The Kosciuszko Squadron played a key role in the 1940 Battle of Britain, yet this group of 142 elite Polish pilots has received little credit in the history books of World War II. When a fellow member of my Toastmasters group gave a historical talk recently on the Battle of Britain, explaining the win as primarily based on the superiority of British equipment, I stayed silent. I asked him later if he knew of the significant role Polish pilots played in the battle. He considered himself fairly knowledgeable, yet looked at me completely surprised. Polish pilots flying in the British air force?
Over 10,000 Polish Air Force pilots and ground crew escaped from Poland
In all fairness to my friend, I didn’t know this nugget of history either, and if he relied on much of the written history, he’d be correct. I think it was 2006 before Poles were even permitted to join the British victory parade. After friends recommended the book “A Question of Honor” by Lynne Olson and Stanley Cloud, I became aware of a whole new angle of history. The tag line for the book reads “The Kosciuszko Squadron, Forgotten Heroes of World War II.”
Over seventy five percent, or over 8,000 members of the Polish air force, eventually made it to Britain. Elite pilots joined the Royal Air Force (RAF)
These military men, first escaped to France, certain that only 21 years after World War I, the French would welcome them in the fight against Hitler. Yet in June 1940, when France capitulated and signed an armistice with Germany, any Polish military were marked for death. About seventy five percent of the Polish air force, some 8,000 men, made it from France to Britain, eager to fight for the English, and fight for a free Poland. They were finally allowed to fly with British pilots when the Germans unleashed a constant aerial attack on Britain. Even then they had to fight for respect from the British RAF.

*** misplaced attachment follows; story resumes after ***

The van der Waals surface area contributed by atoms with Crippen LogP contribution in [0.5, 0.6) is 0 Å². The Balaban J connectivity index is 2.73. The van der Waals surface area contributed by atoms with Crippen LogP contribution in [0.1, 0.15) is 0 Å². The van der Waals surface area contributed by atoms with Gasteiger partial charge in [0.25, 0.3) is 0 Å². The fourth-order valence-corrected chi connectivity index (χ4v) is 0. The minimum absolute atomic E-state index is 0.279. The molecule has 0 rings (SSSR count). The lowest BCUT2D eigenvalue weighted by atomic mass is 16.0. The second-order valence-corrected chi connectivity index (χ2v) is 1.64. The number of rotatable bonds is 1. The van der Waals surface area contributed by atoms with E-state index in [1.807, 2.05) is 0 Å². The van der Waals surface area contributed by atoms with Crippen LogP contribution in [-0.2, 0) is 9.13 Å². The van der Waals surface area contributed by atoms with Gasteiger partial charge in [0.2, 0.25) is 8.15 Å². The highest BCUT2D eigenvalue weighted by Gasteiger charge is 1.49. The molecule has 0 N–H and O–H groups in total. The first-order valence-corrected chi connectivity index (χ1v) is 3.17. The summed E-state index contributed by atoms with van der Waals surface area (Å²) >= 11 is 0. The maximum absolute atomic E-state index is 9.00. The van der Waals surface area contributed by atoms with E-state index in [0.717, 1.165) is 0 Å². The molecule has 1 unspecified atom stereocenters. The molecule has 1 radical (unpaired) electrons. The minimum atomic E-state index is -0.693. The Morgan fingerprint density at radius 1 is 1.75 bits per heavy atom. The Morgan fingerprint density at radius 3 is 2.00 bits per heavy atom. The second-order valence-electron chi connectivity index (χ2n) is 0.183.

Polish pilots shot down forty six percent of downed planes on one aerial run
The bold Polish airmen were extremely successful in downing German airplanes Though the Polish pilots played a significant role, when Poland fell to Stalin after the war (Okay, after Britain and the United States gave Poland to Stalin), the Polish pilots weren’t even permitted to walk next to the British pilots in the 1946 victory parade, as Churchill deferred to Stalin’s wishes to ignore the Polish.
Why do we know so little of Polish History?
I ask myself why so much of Polish history is omitted from western textbooks, and that I knew so little about Poland when I met Henry Zguda. I believe the answer is simply that Americans are first taught American history, Brits are first taught British history, Mexicans are first taught Mexican history and so forth. In the case of Poland, for nearly three generations, the country was subjected from 1946-1989 to a communist regime determined to erase Polish history, forbidding it to be taught. At least for some like myself, the awareness and respect continues to grow, as more Poles and their descendants fight for recognition.
First photo of Witold Urbanowicz, Polish Pilot, source Sikorski M/I, fair use;
Second photo of Polish War Memorial erected 1948 in Britain, inscribed with 2,165 names of Polish pilots who died fighting for Britain.